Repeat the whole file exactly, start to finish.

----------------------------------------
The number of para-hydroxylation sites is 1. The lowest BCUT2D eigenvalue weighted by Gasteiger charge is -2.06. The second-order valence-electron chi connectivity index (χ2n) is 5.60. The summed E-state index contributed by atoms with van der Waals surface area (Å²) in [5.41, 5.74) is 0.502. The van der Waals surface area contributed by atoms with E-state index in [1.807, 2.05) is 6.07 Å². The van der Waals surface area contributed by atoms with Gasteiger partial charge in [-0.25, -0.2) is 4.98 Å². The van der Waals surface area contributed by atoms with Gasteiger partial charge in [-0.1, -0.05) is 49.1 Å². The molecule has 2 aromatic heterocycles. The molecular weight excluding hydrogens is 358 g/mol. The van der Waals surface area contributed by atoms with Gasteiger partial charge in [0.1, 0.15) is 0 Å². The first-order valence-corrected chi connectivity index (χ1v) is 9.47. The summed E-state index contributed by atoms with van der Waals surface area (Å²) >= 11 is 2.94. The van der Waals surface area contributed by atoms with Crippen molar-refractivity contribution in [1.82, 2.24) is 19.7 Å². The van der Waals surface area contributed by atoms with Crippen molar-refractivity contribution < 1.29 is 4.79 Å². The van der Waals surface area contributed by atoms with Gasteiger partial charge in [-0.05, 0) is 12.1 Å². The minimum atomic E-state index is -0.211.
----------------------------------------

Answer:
The number of para-hydroxylation sites is 1. The lowest BCUT2D eigenvalue weighted by Gasteiger charge is -2.06. The second-order valence-electron chi connectivity index (χ2n) is 5.60. The summed E-state index contributed by atoms with van der Waals surface area (Å²) in [5.41, 5.74) is 0.502. The van der Waals surface area contributed by atoms with E-state index in [1.807, 2.05) is 6.07 Å². The van der Waals surface area contributed by atoms with Gasteiger partial charge in [-0.25, -0.2) is 4.98 Å². The van der Waals surface area contributed by atoms with Gasteiger partial charge in [-0.1, -0.05) is 49.1 Å². The molecule has 2 aromatic heterocycles. The molecular weight excluding hydrogens is 358 g/mol. The van der Waals surface area contributed by atoms with Gasteiger partial charge in [0.1, 0.15) is 0 Å². The first-order valence-corrected chi connectivity index (χ1v) is 9.47. The summed E-state index contributed by atoms with van der Waals surface area (Å²) >= 11 is 2.94. The van der Waals surface area contributed by atoms with Crippen molar-refractivity contribution in [1.82, 2.24) is 19.7 Å². The van der Waals surface area contributed by atoms with Crippen molar-refractivity contribution < 1.29 is 4.79 Å². The van der Waals surface area contributed by atoms with Gasteiger partial charge in [-0.05, 0) is 12.1 Å². The minimum atomic E-state index is -0.211.